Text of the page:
© Guardian photo by Heather Taweel
Keith Kennedy, here at Liberal headquarters in Charlottetown, says he plans to run for the party's leadership.
Party would benefit from leadership race, chance to debate issues, involve members
It comes as no surprise that Keith Kennedy is abandoning his run to become leader of the Liberal Party of P.E.I. and premier. His decision last Thursday virtually guarantees that Wade MacLauchlan will be acclaimed leader and the Island’s 32nd premier at the party’s convention weekend Feb. 20-21. The deadline to nominate for leader is tomorrow, Jan. 20 and it would be impossible for anyone to mobilize support at this late date to challenge Mr. MacLauchlan who has the entire Liberal caucus, insiders and hierarchy behind him. He also has the tacit support of Premier Robert Ghiz, the open support of the three Island Liberal MPs and of former premier Alex Campbell, a Liberal legend and the subject of a biography published last year by Mr. MacLauchlan.
Mr. Kennedy was certainly facing monumental odds. He was never made to feel warm and cozy in the bosom of the provincial Liberal Party and the frustrations he encountered trying to meet nomination criteria just became too much. He planned to visit each of the 27 ridings to gather the names necessary in support of his leadership bid but ran into problems obtaining forms and getting Liberals to sign them.
Those problems were understandable in some ways. If an MLA or party member had already signed nomination papers for Mr. MacLauchlan, or intend to vote for him at the convention, why would they sign someone else’s forms?
Fortunately for the party, it won’t have to deal with the sensitive issue of having to officially ‘green-light’ Mr. Kennedy’s leadership bid, had he been able to meet all the criteria. His party loyalty was newly-minted since he didn’t buy a membership until Nov. 21, shortly after Premier Ghiz announced his plans to resign once a new leader is selected. Mr. Kennedy officially announced his intentions to run in early December and spent six weeks in the race, most of it consumed with trying to get names and raise money. The $2,500 non-refundable fee to enter the race was seen as a major roadblock.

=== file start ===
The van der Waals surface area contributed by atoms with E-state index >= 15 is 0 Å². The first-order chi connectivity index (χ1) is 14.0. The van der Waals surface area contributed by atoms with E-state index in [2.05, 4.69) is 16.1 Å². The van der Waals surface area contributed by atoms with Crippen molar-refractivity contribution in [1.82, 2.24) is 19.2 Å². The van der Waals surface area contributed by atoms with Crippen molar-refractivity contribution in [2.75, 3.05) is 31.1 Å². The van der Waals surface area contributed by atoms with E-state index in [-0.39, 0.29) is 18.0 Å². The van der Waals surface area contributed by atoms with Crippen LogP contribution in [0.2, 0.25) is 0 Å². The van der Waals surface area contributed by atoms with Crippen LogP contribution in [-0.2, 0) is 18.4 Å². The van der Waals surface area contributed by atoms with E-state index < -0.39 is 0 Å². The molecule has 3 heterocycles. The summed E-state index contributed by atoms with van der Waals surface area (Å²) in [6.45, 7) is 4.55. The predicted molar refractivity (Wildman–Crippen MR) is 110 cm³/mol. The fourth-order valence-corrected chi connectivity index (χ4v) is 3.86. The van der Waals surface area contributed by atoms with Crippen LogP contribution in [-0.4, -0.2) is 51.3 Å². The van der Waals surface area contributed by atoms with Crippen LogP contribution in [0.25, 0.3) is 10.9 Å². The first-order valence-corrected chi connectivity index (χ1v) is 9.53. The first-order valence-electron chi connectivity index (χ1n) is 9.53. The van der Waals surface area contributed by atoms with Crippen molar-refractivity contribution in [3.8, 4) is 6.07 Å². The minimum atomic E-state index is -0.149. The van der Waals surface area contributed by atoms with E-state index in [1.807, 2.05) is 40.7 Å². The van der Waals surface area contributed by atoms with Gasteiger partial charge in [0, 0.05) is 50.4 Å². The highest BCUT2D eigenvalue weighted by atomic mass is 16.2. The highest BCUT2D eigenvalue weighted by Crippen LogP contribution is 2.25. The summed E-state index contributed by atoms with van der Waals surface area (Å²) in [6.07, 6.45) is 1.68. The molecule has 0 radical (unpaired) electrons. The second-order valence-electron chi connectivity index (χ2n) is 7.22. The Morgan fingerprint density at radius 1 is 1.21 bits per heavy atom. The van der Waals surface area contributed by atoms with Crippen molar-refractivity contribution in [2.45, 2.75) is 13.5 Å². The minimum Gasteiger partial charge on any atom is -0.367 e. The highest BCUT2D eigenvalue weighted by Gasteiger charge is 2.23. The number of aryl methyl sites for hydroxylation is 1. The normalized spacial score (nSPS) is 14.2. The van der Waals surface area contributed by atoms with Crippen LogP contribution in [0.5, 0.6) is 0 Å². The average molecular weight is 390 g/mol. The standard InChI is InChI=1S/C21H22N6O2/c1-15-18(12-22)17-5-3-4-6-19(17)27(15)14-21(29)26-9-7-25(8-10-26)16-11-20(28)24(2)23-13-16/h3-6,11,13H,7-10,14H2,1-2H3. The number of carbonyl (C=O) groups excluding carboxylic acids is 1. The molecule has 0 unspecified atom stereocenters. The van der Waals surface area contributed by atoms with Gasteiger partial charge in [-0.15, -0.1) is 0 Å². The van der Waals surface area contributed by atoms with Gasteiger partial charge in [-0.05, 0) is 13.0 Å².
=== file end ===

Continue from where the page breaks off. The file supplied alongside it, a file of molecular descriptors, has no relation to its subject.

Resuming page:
The Liberals had to tread carefully, lest they be accused of trying to stifle challengers, especially those with political beliefs mostly contrary to the government. But a leadership race would have been a healthy experience for the party, and a chance to debate policy and get members involved.
Mr. Kennedy was gracious following his decision, saying he was glad of the opportunity to run and appreciated hearing a good cross-section of issues and concerns from Islanders.
Target departure a big blow
The pending departure of the Target Canada store from the Charlottetown Mall is bad news, especially for the scores of local employees. The P.E.I. store opened in November 2013 and expected to hire upwards of 150 employees. The opening was greeted with lots of local optimism but it didn’t take long before grumblings began to surface about items not in stock, empty shelves and higher than expected prices.
The impact will be felt throughout the shopping mall as other retailers could suffer from a loss of business with its anchor tenant about to leave. The store will take several months to wind down operations but how do you find a similar retailer to fill that large space? The only good news is the workers will get 16 weeks severance pay that will give them some time to look for other work.
The Target brand image was harmed beyond repair in Canada so the company decided to end a very expensive experiment, billions of lost dollars later. There is something that Canadian consumers can be thankful for — Target is credited with lower food prices at Walmart, Loblaws and Sobeys.